Hip hop meets alt-folk in Cumberland

C.R. AVERY and Christa Couture come to the Cumberland Hotel on Sept. 8.

C.R. AVERY and Christa Couture come to the Cumberland Hotel on Sept. 8.

From the heart of East Vancouver to the stage in Cumberland comes outlaw hip-hop harmonica player and beatbox poet C.R. Avery and alt-folk singer-songwriter Christa Couture.

Both have brand new albums in tow — C.R.’s Act One recorded with the historic Prague Symphony Orchestra, and Christa’s The Living Record produced by Steve Dawson.

This double bill of fearless and passionate poetry, beats, music and spontaneity is not to be missed.

C.R. Avery (cravery.com)

Whether performing to thousands at the Royal Albert Hall or the lucky few who made it inside the packed past capacity speakeasy, C.R. Avery is a unique, raw and dynamic performer. His genius lies in many genres — blues, hip-hop, spoken word and rock and roll.

He is a one-man band, but one for this generation; with the rare ability to sing poetic verse while beatboxing simultaneously while pounding the piano and adding harmonica like a plot twist.

A multi-talented frontman for his Legal Tender String Quartet; a crazed lead singer/harp player for his rock and roll band The Special Interest Group; a lyrical dynamo and the musical backbone of the spoken word trio Tons of Fun University.

Christa Couture (christacouture.com)

From the start, Christa Couture established herself as a songwriter with sharp-shooting wit, effortless grace and heart-on-sleeve intensity.

Her “gorgeously intimate voice [is] somewhere between the tough vulnerability of Amy Rigby and the passionate, sophisticated folk of Joni Mitchell” (Pop Matters) and her work explores intimate spaces with a frank confidence that avoids cliché and melodrama.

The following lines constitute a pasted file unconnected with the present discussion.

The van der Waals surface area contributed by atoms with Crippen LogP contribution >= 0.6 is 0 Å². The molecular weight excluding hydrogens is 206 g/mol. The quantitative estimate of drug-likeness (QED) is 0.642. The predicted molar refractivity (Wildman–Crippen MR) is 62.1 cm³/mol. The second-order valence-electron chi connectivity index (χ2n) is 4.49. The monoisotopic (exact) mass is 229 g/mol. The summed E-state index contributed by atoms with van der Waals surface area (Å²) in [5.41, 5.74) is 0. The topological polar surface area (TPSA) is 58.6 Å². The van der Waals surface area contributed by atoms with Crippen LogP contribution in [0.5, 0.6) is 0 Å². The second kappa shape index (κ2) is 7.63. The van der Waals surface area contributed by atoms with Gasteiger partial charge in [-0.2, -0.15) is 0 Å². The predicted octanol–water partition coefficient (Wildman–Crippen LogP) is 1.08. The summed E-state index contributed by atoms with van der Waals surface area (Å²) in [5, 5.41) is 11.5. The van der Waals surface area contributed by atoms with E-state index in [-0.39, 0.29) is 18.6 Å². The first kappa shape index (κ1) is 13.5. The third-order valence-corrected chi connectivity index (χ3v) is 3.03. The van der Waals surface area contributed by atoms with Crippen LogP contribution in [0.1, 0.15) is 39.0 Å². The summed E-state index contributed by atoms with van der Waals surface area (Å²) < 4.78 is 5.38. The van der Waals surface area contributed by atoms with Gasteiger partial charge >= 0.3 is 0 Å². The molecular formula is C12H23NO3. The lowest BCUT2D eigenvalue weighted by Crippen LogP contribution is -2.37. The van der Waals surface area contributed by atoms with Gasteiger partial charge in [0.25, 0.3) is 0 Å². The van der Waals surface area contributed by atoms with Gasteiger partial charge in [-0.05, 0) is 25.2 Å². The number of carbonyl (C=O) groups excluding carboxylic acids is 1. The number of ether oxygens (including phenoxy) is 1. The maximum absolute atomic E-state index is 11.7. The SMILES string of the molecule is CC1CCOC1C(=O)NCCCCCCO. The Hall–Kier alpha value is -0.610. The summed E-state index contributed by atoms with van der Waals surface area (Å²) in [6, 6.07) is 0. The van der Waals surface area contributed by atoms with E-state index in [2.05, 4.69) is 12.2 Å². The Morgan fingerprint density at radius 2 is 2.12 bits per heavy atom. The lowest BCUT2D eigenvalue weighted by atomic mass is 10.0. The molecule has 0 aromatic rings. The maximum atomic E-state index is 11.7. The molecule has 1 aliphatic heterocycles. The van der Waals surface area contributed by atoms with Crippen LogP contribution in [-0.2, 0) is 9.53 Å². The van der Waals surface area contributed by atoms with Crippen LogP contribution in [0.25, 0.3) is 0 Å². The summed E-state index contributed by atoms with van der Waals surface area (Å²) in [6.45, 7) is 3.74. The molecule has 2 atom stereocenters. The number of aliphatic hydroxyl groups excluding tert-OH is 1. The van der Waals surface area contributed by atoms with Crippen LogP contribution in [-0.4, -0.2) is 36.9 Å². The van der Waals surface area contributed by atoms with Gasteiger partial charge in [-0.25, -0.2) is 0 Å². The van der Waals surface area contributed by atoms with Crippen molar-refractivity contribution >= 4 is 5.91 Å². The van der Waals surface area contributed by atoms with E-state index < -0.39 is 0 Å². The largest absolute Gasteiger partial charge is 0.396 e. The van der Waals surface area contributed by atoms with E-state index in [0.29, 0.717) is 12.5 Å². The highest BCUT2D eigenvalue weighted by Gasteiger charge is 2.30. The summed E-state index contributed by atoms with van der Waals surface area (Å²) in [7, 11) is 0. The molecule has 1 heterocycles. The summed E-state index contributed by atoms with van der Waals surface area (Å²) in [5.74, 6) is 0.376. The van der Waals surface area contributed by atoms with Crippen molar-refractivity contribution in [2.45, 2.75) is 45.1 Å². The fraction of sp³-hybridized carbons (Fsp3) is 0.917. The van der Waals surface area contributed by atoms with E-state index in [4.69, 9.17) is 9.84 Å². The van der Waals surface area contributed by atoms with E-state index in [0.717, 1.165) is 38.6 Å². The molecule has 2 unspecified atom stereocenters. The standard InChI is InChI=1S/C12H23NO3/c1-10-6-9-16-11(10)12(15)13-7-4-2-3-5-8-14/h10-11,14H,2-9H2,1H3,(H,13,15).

Her sophomore album The Wedding Singer and The Undertaker hit the Top 10 on CBC Radio 3, won Best Folk Acoustic Album from the Canadian Aboriginal Music Awards (2008) and had a song hit No. 1 on the National Aboriginal Music Countdown.

Her third full-length album, produced by Juno-winning Steve Dawson, The Living Record, is set for release Sept. 4.

Avery and Couture are presented by Vancouver Island MusicFest Concerts on Sept. 8 at the Cumberland Hotel. Doors open at 7:30 and the show starts at 8:30.

Tickets are sold at the door. Advance tickets are sold at the hotel or online at https://tickets.islandmusicfest.com.

— Vancouver Island MusicFest Concerts

 

 

Just Posted

Nickel Carnival coming to Courtenay

Families welcome for games, face painting, food and more

Regional district changes decision on vote results of 3L amendment request

Amendment request was defeated by board Tuesday; ruling overturned by staff Wednesday

Riverfront proposal in Comox Valley remains on hold

Directors consider application a standard amendment

MusicFest weekend in the Comox Valley ‘fantastic’

With clear skies and warm temperatures bathing the crowd at the Comox… Continue reading

Island Health announces addition of 38 beds for seniors care in the Comox Valley

17 beds at Comox Valley hospital; 21 beds at St. Joe’s

Comox Valley soccer camp growing

Annual camp includes younger kids

Bob Castle’s Under the Glacier cartoon for July 19, 2018

Bob Castle’s Under the Glacier cartoon for July 19, 2018… Continue reading

Wildfires erupt in B.C. Okanagan forcing evacuation orders and a highway closure

Check out a list of up-to-date information on blazes happening within the Kamloops Wildfire Centre.

Big BC49 winner in Comox

Check your tickets

‘Amazing Race Canada’ competitors face B.C. challenge

They drove Corvettes, mastered falconry basics, and ate blueberry pie in the Cowichan Valley

Cumberland businesses on board with potential single-use plastic ban

Mayor Leslie Baird heartened by support for the initiative

Grizzly bear jumps in river, chases B.C. kayaker

The bear got a bit too close for comfort along the Elaho River near Squamish

Island man convicted of 1999 sex assault at Fraser Valley music festival

James Allen Redden, formerly of Nanaimo, was found guilty of three charges

Parks Canada looks to shine light on cloudy future for historic sites

A plan is in place to produce 10-year plans designed to turn around sagging attendance figures

Most Read